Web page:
What to look for and being proactive in your pet’s care
By Dr. Roger Krogstad, DVM
Wildwood Animal Hospital and Clinic LLC
You are not alone if you have lost a beloved pet to cancer. My last three dogs, two labs and a golden, all succumbed to this dreaded disease. We often see television reports of cancer in the human population, and it is a regular topic in our conversations. So many people have dealt with cancer in friends, relatives, and even in their pets.
There is a parallel of human disease and the diseases seen in pets. Obesity, diabetes, and allergies are common to both. Additionally, various forms of cancer are on the rise in pets.
You may ask, “Why?”
It is because we are doing a better job with specialized nutrition, dental health, and identifying and managing other diseases early. As a result, pets are living longer. Then as the body ages and cancer cells appear, they overpower the aging defenses built into the body to identify these abnormal cells.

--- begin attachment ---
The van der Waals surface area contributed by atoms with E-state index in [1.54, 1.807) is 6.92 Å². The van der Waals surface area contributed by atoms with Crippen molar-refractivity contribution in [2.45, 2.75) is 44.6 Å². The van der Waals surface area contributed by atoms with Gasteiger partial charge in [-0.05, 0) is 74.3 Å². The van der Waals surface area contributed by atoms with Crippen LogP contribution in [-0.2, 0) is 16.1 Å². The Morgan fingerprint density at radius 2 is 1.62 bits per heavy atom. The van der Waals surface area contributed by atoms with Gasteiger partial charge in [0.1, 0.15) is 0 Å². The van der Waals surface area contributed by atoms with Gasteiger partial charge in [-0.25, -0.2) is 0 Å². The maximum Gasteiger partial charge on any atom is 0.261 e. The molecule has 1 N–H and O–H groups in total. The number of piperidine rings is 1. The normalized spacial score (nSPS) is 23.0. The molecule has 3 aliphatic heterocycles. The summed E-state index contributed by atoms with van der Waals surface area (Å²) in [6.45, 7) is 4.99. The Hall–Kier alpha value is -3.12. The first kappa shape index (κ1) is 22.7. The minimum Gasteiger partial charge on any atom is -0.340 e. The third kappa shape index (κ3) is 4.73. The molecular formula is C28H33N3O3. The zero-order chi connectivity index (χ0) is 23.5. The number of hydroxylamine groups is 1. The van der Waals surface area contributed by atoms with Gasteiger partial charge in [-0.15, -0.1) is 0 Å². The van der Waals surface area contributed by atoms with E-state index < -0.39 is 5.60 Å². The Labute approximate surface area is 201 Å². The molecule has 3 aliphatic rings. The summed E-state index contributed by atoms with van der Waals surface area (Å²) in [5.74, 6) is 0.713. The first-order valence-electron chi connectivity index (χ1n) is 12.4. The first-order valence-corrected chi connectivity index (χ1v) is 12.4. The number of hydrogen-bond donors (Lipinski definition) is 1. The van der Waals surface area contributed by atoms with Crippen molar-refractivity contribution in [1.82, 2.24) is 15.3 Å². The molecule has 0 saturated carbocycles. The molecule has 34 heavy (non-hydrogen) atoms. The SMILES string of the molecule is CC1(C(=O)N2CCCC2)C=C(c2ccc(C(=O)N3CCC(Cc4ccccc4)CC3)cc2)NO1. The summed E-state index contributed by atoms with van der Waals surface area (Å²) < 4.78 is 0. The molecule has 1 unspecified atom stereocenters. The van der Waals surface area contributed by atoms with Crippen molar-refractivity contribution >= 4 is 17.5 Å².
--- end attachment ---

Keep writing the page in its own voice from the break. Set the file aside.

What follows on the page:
Sadly, some cancers do not respect age. Recently, a two-year old dog was euthanized due to an aggressive form of lymphoma. Some pets may also be at risk just due to their breed or reproductive status. Examples of these are splenic tumors in golden retrievers and mammary tumors in older, unspayed females.
Not every lump or bump is cancer, but your veterinarian is the best one to identify and determine if early treatment would be beneficial. Always be on the lookout for abnormal structures when playing with or brushing your pet, and get to your veterinarian early.
Unfortunately, some cancers stay hidden until the pet quits eating or shows other signs of illness. My own golden retriever was 12 years old when cancer cells metastasized to her lungs and she stopped eating. Two days later she was crossing the “Rainbow Bridge.” Jade was my buddy, and I still miss her, as do many of our clients who have lost pets to cancer.
Wildwood Animal Hospital and Clinic LLC is located at 210 Airpark Road in Marshfield and online at wildwoodanimalhospital.net.